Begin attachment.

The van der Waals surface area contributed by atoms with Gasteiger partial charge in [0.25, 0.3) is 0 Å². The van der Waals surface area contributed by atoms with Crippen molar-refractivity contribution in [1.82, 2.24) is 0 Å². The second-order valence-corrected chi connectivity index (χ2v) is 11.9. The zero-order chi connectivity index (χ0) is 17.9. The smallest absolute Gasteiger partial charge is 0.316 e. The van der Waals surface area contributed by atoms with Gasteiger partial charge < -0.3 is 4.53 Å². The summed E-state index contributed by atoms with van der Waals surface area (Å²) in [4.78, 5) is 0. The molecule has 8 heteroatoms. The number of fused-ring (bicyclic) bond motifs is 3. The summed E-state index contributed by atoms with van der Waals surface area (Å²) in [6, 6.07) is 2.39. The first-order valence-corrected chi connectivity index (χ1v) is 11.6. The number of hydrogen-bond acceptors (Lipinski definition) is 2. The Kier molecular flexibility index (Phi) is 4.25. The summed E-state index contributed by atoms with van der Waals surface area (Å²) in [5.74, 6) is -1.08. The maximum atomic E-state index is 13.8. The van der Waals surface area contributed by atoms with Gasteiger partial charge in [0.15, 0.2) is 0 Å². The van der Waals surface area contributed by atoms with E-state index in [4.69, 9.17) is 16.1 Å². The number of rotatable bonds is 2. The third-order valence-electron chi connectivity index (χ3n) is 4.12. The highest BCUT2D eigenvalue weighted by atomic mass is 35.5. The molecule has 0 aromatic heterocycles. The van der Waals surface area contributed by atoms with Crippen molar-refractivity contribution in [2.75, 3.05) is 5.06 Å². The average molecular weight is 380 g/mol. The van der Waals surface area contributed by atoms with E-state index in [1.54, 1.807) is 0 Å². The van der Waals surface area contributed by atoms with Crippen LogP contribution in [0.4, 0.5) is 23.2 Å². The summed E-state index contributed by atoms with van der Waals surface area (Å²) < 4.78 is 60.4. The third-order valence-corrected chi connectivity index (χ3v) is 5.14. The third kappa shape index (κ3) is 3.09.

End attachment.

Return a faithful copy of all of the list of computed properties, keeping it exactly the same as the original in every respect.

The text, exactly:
The van der Waals surface area contributed by atoms with Gasteiger partial charge in [0.25, 0.3) is 0 Å². The van der Waals surface area contributed by atoms with Crippen molar-refractivity contribution in [1.82, 2.24) is 0 Å². The second-order valence-corrected chi connectivity index (χ2v) is 11.9. The zero-order chi connectivity index (χ0) is 17.9. The smallest absolute Gasteiger partial charge is 0.316 e. The van der Waals surface area contributed by atoms with Gasteiger partial charge < -0.3 is 4.53 Å². The summed E-state index contributed by atoms with van der Waals surface area (Å²) in [4.78, 5) is 0. The molecule has 8 heteroatoms. The number of fused-ring (bicyclic) bond motifs is 3. The summed E-state index contributed by atoms with van der Waals surface area (Å²) in [6, 6.07) is 2.39. The first-order valence-corrected chi connectivity index (χ1v) is 11.6. The number of hydrogen-bond acceptors (Lipinski definition) is 2. The Kier molecular flexibility index (Phi) is 4.25. The summed E-state index contributed by atoms with van der Waals surface area (Å²) in [5.74, 6) is -1.08. The maximum atomic E-state index is 13.8. The van der Waals surface area contributed by atoms with Gasteiger partial charge in [0.15, 0.2) is 0 Å². The van der Waals surface area contributed by atoms with E-state index in [4.69, 9.17) is 16.1 Å². The number of rotatable bonds is 2. The third-order valence-electron chi connectivity index (χ3n) is 4.12. The highest BCUT2D eigenvalue weighted by atomic mass is 35.5. The molecule has 0 aromatic heterocycles. The van der Waals surface area contributed by atoms with Crippen molar-refractivity contribution in [2.75, 3.05) is 5.06 Å². The average molecular weight is 380 g/mol. The van der Waals surface area contributed by atoms with E-state index in [1.54, 1.807) is 0 Å². The van der Waals surface area contributed by atoms with Crippen LogP contribution in [0.4, 0.5) is 23.2 Å². The summed E-state index contributed by atoms with van der Waals surface area (Å²) < 4.78 is 60.4. The third-order valence-corrected chi connectivity index (χ3v) is 5.14. The third kappa shape index (κ3) is 3.09.